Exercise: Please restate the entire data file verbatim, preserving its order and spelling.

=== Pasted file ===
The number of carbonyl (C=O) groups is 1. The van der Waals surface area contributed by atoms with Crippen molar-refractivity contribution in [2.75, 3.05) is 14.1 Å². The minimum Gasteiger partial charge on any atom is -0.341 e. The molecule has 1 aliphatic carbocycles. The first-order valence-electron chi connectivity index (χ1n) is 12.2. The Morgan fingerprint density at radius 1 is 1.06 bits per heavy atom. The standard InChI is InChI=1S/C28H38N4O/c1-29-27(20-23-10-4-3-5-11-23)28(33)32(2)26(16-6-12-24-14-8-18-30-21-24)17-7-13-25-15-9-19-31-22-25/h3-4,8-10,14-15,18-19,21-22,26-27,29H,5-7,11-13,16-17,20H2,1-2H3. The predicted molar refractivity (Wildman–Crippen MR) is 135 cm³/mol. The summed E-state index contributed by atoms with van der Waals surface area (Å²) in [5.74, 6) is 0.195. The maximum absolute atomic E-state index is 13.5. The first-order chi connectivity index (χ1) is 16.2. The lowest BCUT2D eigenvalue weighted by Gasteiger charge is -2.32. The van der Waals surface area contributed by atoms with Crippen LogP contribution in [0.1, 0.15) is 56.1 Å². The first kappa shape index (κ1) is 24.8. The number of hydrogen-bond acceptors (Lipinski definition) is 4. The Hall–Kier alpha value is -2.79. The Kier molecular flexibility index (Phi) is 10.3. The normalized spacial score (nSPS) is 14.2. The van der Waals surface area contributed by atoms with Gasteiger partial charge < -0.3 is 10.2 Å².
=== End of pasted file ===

The number of carbonyl (C=O) groups is 1. The van der Waals surface area contributed by atoms with Crippen molar-refractivity contribution in [2.75, 3.05) is 14.1 Å². The minimum Gasteiger partial charge on any atom is -0.341 e. The molecule has 1 aliphatic carbocycles. The first-order valence-electron chi connectivity index (χ1n) is 12.2. The Morgan fingerprint density at radius 1 is 1.06 bits per heavy atom. The standard InChI is InChI=1S/C28H38N4O/c1-29-27(20-23-10-4-3-5-11-23)28(33)32(2)26(16-6-12-24-14-8-18-30-21-24)17-7-13-25-15-9-19-31-22-25/h3-4,8-10,14-15,18-19,21-22,26-27,29H,5-7,11-13,16-17,20H2,1-2H3. The predicted molar refractivity (Wildman–Crippen MR) is 135 cm³/mol. The summed E-state index contributed by atoms with van der Waals surface area (Å²) in [5.74, 6) is 0.195. The maximum absolute atomic E-state index is 13.5. The first-order chi connectivity index (χ1) is 16.2. The lowest BCUT2D eigenvalue weighted by Gasteiger charge is -2.32. The van der Waals surface area contributed by atoms with Crippen LogP contribution in [0.1, 0.15) is 56.1 Å². The first kappa shape index (κ1) is 24.8. The number of hydrogen-bond acceptors (Lipinski definition) is 4. The Hall–Kier alpha value is -2.79. The Kier molecular flexibility index (Phi) is 10.3. The normalized spacial score (nSPS) is 14.2. The van der Waals surface area contributed by atoms with Gasteiger partial charge < -0.3 is 10.2 Å².